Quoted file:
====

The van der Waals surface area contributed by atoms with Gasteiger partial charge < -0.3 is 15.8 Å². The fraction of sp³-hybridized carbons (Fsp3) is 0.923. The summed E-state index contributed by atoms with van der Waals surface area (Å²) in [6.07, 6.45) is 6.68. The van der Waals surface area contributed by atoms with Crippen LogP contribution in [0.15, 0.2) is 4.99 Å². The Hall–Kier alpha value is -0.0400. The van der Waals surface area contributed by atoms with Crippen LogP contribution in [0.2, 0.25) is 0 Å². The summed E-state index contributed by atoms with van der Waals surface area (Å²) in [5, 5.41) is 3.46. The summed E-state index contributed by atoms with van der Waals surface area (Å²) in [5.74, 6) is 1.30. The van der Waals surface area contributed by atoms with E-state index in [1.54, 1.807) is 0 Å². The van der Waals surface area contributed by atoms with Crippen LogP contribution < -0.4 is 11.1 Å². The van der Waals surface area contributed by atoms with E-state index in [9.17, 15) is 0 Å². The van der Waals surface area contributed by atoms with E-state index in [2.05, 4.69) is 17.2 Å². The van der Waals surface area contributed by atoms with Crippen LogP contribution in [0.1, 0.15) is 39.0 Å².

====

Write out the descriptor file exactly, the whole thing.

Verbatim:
The van der Waals surface area contributed by atoms with Gasteiger partial charge < -0.3 is 15.8 Å². The fraction of sp³-hybridized carbons (Fsp3) is 0.923. The summed E-state index contributed by atoms with van der Waals surface area (Å²) in [6.07, 6.45) is 6.68. The van der Waals surface area contributed by atoms with Crippen LogP contribution in [0.15, 0.2) is 4.99 Å². The Hall–Kier alpha value is -0.0400. The van der Waals surface area contributed by atoms with Crippen LogP contribution in [0.2, 0.25) is 0 Å². The summed E-state index contributed by atoms with van der Waals surface area (Å²) in [5, 5.41) is 3.46. The summed E-state index contributed by atoms with van der Waals surface area (Å²) in [5.74, 6) is 1.30. The van der Waals surface area contributed by atoms with E-state index in [1.54, 1.807) is 0 Å². The van der Waals surface area contributed by atoms with Crippen LogP contribution < -0.4 is 11.1 Å². The van der Waals surface area contributed by atoms with E-state index in [9.17, 15) is 0 Å². The van der Waals surface area contributed by atoms with E-state index in [2.05, 4.69) is 17.2 Å². The van der Waals surface area contributed by atoms with Crippen LogP contribution in [0.1, 0.15) is 39.0 Å².